• Maintain a spending record of your partner's spending habits, i.e., review and make copies of credit card and bank statements. It is not uncommon for a vindictive spouse to go on a spending spree in order to deplete family assets or rack up debts.
  • Under certain circumstances, you may be eligible for loan forgiveness. Details can be found at this link: http://osap.gov.on.ca/eng/not_secure/loan4g.htm

Reason 10: Identity Theft

The most common form of fraud today is that resulting from identity theft. This occurs when someone wrongfully acquires or uses another person's personal data, typically for their own financial gain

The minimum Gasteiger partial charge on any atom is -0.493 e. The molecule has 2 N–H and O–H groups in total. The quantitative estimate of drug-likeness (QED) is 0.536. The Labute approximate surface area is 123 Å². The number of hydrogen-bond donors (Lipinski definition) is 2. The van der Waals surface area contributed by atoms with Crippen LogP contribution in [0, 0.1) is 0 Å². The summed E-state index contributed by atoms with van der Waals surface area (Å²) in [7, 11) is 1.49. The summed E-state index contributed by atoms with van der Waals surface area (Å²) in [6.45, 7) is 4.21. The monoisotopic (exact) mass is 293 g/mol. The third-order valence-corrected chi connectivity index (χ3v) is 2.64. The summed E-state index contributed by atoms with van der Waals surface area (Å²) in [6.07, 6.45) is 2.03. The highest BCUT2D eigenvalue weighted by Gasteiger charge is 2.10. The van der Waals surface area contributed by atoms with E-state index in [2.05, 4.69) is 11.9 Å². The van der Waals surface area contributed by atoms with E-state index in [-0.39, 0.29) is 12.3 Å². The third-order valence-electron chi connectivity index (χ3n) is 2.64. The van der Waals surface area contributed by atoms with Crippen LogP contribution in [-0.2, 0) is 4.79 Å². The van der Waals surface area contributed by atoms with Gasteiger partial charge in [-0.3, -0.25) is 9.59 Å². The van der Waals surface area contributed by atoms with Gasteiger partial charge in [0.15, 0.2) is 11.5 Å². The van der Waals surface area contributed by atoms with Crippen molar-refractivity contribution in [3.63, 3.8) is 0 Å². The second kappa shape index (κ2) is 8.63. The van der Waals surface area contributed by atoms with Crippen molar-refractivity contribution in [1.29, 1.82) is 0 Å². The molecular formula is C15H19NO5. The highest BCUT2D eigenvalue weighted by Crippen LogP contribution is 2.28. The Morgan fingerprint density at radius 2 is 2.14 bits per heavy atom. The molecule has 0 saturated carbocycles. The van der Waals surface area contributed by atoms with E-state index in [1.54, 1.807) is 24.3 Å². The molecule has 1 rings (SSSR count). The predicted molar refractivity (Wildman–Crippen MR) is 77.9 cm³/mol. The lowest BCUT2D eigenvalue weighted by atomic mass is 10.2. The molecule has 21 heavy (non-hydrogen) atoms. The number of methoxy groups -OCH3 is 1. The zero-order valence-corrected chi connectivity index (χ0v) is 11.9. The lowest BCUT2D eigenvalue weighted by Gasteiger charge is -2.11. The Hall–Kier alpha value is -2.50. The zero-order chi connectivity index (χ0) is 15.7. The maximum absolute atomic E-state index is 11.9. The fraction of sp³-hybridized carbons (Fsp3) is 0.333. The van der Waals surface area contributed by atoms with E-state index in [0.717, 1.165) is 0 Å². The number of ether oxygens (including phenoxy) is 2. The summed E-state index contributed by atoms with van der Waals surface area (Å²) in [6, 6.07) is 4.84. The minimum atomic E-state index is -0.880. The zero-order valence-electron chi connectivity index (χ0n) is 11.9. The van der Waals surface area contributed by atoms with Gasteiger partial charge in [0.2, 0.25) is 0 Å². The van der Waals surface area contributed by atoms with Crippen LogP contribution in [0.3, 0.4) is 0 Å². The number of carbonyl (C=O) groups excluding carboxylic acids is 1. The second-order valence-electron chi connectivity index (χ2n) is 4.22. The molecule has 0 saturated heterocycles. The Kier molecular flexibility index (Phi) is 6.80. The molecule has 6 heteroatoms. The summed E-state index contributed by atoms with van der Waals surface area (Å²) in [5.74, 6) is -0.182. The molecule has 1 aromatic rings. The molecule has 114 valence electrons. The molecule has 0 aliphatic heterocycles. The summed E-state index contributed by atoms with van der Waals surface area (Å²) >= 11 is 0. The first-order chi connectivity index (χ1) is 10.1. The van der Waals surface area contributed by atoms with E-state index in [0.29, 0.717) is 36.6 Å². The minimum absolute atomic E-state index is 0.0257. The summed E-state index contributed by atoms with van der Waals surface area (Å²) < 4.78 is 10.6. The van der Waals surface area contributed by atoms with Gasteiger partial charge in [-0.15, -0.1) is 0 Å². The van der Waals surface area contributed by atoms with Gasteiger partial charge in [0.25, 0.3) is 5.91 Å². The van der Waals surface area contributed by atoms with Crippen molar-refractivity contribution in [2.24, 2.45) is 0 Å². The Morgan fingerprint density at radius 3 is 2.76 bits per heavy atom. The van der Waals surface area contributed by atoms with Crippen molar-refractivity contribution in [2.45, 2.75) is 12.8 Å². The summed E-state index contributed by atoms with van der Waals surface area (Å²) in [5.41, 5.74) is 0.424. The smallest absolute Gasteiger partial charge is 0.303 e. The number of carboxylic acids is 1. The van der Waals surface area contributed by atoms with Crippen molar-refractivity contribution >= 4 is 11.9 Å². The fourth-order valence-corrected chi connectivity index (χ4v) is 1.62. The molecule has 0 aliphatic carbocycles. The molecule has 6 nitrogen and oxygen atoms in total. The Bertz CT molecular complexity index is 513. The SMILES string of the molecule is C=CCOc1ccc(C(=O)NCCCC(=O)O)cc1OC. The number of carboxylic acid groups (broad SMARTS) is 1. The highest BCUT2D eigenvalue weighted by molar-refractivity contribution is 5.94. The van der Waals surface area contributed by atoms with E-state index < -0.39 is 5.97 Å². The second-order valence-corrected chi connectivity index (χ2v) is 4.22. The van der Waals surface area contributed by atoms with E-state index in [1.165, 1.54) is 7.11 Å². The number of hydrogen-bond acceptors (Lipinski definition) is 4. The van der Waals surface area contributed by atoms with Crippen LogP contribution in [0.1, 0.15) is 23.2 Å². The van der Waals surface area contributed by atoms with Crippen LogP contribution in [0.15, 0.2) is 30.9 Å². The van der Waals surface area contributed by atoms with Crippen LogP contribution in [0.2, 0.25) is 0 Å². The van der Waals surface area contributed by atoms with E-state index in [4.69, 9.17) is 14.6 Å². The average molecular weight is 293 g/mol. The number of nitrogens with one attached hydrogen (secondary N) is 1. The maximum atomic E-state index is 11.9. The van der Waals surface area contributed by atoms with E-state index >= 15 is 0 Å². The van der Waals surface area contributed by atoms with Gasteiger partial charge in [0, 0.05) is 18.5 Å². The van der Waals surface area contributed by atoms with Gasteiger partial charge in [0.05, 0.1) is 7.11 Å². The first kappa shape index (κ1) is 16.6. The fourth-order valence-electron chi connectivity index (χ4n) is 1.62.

The most common types of fraud are credit card and mortgage fraud. Techniques for obtaining information include:

  • Stealing mail;
  • Stealing personal information in computer databases;
  • Infiltration of organizations that store large amounts of personal information;
  • Impersonating a trusted organization in an electronic communication; and
  • Spam e-mail.

The following precautions are recommended by the US Federal Trade Commission

  • Shred documents and paperwork which contain personal information before you discard them;
  • Don't give out personal information unless you know who you are dealing with;
  • Never click on links in unsolicited emails; instead, type in a web address which you know;
  • Use firewalls, anti-spyware, and anti-virus software to protect your home computer;
  • Don't use obvious passwords like your birth date or your mother's maiden name;
  • Keep your personal information in a secure place at home;
  • Be alert for discrepancies in your financial bills and statements and query them immediately; and